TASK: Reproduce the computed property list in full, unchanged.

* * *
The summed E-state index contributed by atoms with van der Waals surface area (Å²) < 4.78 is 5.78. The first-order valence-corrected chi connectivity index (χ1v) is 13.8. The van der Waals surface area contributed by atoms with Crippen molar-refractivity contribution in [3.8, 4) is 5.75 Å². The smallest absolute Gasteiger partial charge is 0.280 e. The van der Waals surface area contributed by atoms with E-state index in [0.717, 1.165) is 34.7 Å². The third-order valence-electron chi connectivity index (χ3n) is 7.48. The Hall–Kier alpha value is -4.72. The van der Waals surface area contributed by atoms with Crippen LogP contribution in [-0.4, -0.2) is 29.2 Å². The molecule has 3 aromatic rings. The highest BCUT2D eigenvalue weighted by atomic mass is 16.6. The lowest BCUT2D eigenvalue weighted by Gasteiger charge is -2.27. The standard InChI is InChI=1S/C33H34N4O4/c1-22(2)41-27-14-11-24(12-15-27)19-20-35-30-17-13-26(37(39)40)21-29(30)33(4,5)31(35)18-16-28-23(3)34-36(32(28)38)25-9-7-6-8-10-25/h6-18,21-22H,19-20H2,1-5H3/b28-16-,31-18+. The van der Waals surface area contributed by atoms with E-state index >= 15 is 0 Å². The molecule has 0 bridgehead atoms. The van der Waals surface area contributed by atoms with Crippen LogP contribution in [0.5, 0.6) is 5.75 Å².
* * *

The summed E-state index contributed by atoms with van der Waals surface area (Å²) < 4.78 is 5.78. The first-order valence-corrected chi connectivity index (χ1v) is 13.8. The van der Waals surface area contributed by atoms with Crippen molar-refractivity contribution in [3.8, 4) is 5.75 Å². The smallest absolute Gasteiger partial charge is 0.280 e. The van der Waals surface area contributed by atoms with E-state index in [0.717, 1.165) is 34.7 Å². The third-order valence-electron chi connectivity index (χ3n) is 7.48. The Hall–Kier alpha value is -4.72. The van der Waals surface area contributed by atoms with Crippen LogP contribution in [-0.4, -0.2) is 29.2 Å². The molecule has 3 aromatic rings. The highest BCUT2D eigenvalue weighted by atomic mass is 16.6. The lowest BCUT2D eigenvalue weighted by Gasteiger charge is -2.27. The standard InChI is InChI=1S/C33H34N4O4/c1-22(2)41-27-14-11-24(12-15-27)19-20-35-30-17-13-26(37(39)40)21-29(30)33(4,5)31(35)18-16-28-23(3)34-36(32(28)38)25-9-7-6-8-10-25/h6-18,21-22H,19-20H2,1-5H3/b28-16-,31-18+. The van der Waals surface area contributed by atoms with E-state index >= 15 is 0 Å². The molecule has 0 bridgehead atoms. The van der Waals surface area contributed by atoms with Crippen LogP contribution in [0.5, 0.6) is 5.75 Å².